1. We studied a total of 29 patients on continuous ambulatory peritoneal dialysis (CAPD), who had no present or past respiratory impairment, before and after drainage of dialysate (2.324 ± se 0.033 litres).

2. We measured spirometry, lung volumes and carbon monoxide transfer sitting and supine in 20 patients. The only statistically significant changes on drainage were a small increase in supine functional residual capacity (+ 214 ± se 61 ml, P<0.01) and a small fall in supine peak expiratory flow rate (−26.6 ± se 12.1 litres/min, P<0.05).

3. Measurement of maximal mouth and transdiaphragmatic pressures in ten patients made under the same circumstances showed no statistically significant changes on drainage.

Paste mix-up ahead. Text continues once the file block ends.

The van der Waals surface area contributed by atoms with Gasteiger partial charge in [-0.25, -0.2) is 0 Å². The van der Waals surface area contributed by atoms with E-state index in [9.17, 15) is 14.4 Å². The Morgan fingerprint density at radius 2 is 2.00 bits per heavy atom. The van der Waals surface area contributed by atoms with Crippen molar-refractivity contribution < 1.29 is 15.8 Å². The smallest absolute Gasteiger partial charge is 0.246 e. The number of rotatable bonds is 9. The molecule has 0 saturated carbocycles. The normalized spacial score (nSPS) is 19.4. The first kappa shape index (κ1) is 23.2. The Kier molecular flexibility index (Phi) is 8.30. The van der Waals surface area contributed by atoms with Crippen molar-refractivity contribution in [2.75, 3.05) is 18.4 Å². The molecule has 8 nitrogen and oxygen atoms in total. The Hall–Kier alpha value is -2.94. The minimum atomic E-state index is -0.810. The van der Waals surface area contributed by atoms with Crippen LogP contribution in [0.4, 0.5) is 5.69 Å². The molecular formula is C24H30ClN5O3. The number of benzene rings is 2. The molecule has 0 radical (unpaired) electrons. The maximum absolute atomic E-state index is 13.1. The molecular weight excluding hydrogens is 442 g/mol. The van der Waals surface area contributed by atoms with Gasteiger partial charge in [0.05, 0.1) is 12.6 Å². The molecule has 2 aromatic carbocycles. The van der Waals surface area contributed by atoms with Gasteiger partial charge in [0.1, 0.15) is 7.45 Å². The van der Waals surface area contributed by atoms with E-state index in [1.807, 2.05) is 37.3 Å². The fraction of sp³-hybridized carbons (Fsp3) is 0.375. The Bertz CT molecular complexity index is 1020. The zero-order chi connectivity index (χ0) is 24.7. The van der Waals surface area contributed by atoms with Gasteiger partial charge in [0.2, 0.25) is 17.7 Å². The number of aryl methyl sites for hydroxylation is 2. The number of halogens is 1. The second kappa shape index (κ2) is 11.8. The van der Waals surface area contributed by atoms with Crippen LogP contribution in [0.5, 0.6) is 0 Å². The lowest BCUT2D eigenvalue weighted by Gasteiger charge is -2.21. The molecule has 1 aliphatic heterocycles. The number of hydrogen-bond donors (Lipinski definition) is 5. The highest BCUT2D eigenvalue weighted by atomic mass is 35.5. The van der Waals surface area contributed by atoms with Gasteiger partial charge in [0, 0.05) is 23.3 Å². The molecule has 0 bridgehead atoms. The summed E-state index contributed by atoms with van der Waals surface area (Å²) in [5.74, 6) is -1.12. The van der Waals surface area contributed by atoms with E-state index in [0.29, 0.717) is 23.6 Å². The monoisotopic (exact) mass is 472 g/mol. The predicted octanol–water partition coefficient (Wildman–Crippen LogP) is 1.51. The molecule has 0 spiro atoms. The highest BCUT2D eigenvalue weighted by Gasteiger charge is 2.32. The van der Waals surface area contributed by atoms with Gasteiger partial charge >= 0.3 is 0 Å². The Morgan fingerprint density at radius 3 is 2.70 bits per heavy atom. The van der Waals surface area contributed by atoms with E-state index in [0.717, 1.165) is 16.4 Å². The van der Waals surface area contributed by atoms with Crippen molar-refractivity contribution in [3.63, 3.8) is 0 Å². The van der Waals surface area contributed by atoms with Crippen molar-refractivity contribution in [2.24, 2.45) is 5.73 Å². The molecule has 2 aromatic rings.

4. A model of the abdomen demonstrates that fluid distension is likely to be better tolerated than gaseous distension, and review of previous studies suggests that a wide range of changes in intraabdominal fluid volume can be tolerated without respiratory embarrassment.

5. These results suggest that fluid volumes used for CAPD do not interfere with breathing in patients with previously normal lungs. The nature of the mechanisms compensating for the fluid suggests that patients with chest disease should be able to tolerate this form of dialysis.

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